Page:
LoveDeath by Dan Simmons

a review by TC, in the genre(s) Science Fiction. Book published by Warner Books in 1993

LoveDeath is a speculative fiction novel by the award winning author Dan Simmons.

I met Simmons at a recent Danish book fair and had a small talk with him about the range of his published work and the problem of categorising books. Not being a very well read Simmons fan (The Hyperion Cantos and Carrion Comfort) I decided to broaden my horizon and read something different to what I'm used to from Simmons. And what better place to start then this collection of five very different novellas.

Entropy's Bed At Midnight (38 pages).
Understanding entropy may not be a positive thing if you can't help calculating the risk of everything you do. Strange little story about the many forms that death and mishap can take. Funny in a morbid way. Dying in Bangkok (50 pages). Probably one of the first AIDS vs. Vampire stories ever written, which isn't terrible inventive or original, but I guess somebody had to do it. Luckily Simmons does it very well in a story that manages to be both arousing and nauseating at the same time.

Sleeping With Teeth Woman (85 pages).
If the words "Vulva Dentate" means anything to you, you will probably have a better understanding of the titles meaning than you want to (at least if you are male). Telling the tale of a young Sioux brave who tries to understand and save the destiny of his own life and the future of his people (the Native American Indians). Fantasy and reality entwined. One of the best places is the two page trashing given to Kevin Costners "Dances with Wolves".

Flashback (55 pages).
The story about an America brought to its knees by the drug Flashback (which will let you relive a short period of your past). A good kick in the butt to the kind of nostalgic people who just can't seem face up to live in the present.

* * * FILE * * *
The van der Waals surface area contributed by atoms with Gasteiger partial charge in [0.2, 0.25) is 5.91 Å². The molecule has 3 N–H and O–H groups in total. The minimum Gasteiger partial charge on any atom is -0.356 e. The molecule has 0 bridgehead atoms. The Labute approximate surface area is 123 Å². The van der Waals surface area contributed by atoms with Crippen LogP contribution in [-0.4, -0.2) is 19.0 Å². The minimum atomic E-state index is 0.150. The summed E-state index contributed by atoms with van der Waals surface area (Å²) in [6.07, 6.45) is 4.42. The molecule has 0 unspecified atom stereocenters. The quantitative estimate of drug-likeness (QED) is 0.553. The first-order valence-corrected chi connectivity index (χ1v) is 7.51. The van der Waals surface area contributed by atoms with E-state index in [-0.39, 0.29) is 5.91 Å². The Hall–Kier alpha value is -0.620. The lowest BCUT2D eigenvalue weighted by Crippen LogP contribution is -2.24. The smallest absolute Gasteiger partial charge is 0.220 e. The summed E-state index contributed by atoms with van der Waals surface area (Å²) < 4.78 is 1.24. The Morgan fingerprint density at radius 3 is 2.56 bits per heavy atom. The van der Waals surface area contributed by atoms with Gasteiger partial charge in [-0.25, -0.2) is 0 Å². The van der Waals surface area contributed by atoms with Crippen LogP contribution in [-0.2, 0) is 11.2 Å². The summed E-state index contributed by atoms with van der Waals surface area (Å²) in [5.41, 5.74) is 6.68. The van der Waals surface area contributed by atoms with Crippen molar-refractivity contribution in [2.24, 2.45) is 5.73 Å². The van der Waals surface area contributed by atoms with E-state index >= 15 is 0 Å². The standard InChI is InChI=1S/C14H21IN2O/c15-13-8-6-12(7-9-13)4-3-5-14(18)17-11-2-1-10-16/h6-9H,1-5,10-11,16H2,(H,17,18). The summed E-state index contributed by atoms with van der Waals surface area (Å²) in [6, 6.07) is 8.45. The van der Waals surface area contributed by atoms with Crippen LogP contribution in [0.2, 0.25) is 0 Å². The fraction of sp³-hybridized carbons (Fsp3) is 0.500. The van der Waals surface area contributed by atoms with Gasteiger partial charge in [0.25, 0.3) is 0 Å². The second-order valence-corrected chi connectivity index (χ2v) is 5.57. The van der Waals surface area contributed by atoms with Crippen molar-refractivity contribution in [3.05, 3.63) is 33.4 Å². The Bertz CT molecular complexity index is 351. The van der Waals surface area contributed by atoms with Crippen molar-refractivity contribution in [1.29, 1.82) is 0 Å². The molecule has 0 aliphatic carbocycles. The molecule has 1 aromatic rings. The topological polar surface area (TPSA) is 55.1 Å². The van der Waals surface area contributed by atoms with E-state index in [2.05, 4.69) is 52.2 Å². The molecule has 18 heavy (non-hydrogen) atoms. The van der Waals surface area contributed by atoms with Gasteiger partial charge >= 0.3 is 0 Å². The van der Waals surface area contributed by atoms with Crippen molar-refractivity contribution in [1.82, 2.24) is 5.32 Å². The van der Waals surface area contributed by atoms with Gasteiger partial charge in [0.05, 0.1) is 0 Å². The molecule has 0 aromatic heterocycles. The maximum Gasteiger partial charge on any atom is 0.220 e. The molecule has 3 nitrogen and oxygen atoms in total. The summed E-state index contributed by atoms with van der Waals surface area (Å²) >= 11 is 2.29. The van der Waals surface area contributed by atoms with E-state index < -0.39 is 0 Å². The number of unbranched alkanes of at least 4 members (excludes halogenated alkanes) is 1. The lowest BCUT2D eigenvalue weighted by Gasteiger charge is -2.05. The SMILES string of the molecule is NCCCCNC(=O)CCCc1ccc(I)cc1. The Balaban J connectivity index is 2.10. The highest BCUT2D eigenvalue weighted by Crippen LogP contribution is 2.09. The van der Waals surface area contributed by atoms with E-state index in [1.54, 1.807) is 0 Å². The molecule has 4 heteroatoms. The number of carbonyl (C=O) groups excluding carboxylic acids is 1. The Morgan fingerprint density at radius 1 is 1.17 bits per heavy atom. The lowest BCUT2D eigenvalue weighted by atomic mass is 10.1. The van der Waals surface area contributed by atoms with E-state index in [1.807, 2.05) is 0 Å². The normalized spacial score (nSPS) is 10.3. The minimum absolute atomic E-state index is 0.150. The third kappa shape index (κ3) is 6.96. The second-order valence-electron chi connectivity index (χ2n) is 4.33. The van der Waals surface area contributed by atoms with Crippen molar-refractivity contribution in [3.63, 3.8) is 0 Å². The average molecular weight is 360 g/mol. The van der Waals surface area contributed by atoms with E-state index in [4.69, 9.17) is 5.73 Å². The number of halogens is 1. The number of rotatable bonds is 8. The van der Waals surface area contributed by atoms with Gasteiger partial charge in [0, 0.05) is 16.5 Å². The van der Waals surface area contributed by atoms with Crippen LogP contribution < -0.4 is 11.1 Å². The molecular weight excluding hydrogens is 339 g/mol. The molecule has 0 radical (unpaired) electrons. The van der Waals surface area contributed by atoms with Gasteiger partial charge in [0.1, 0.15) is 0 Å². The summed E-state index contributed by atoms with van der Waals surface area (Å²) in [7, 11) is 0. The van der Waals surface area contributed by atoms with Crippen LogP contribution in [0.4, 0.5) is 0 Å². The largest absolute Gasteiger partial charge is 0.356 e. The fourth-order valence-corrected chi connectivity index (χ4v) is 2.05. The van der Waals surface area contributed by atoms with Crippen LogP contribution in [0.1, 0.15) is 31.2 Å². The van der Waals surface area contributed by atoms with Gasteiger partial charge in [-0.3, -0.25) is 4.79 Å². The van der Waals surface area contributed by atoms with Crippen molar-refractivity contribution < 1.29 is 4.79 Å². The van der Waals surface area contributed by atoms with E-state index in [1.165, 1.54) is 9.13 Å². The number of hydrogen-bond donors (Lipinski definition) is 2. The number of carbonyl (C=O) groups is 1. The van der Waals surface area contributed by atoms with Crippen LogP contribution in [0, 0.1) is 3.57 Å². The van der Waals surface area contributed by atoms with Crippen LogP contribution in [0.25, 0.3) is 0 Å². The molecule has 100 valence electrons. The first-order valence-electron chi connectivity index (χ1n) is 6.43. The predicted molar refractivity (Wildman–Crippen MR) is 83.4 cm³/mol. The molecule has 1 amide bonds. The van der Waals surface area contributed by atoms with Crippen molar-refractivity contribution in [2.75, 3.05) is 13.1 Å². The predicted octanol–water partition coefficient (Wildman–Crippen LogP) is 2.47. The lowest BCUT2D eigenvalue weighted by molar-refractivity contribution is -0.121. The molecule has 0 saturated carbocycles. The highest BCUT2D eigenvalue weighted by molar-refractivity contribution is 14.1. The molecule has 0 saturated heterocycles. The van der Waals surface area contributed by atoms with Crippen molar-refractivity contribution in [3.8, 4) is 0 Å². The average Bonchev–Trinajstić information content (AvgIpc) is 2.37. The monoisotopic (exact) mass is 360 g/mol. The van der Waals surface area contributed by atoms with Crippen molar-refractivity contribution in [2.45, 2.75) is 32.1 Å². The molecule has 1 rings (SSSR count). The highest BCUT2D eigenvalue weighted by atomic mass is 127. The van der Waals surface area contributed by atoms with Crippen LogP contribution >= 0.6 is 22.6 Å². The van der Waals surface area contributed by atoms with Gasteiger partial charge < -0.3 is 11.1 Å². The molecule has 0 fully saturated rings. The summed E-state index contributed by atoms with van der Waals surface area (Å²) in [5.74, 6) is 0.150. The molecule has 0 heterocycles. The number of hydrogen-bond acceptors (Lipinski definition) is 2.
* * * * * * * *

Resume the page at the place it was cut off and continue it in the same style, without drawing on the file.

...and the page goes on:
The Great Lover (120 pages).
Taking place in the trenches of World War I this is mostly a hundred twenty pages of misery and death. Luckily Simmons has chosen to write the story in the form of a diary from the fictional poet James Edwin Rooke, giving some light or at least humour to the story through some real WWI poetry.

All in all five fantastic stories, non-of which is very easy to categorise or describe. Most of them could probably be described as magic realism to use a modern term (which isn't quite meaningless yet), but no matter how you decide to categorise them they are wonderful stories that prove that Simmons can write anything he decides to and do it beautifully.




Review by bon

No sleep, must post.

This fantastic book LOVEDEATH is a collection of short stories all with death as the theme. It was like shooting thru a tub of butter with a cannon the way I went thru this book. Mostly Fiction.

The first story was written like an H. Ellison story running back and forth between reminiscenses of bizzarre insurance claims (ha funny deaths and accidents ha), and a guy on a sled with his daughter with some impending doom by the end (death oriented book). To me it was the weakest of the stories but written really well enough to keep me going.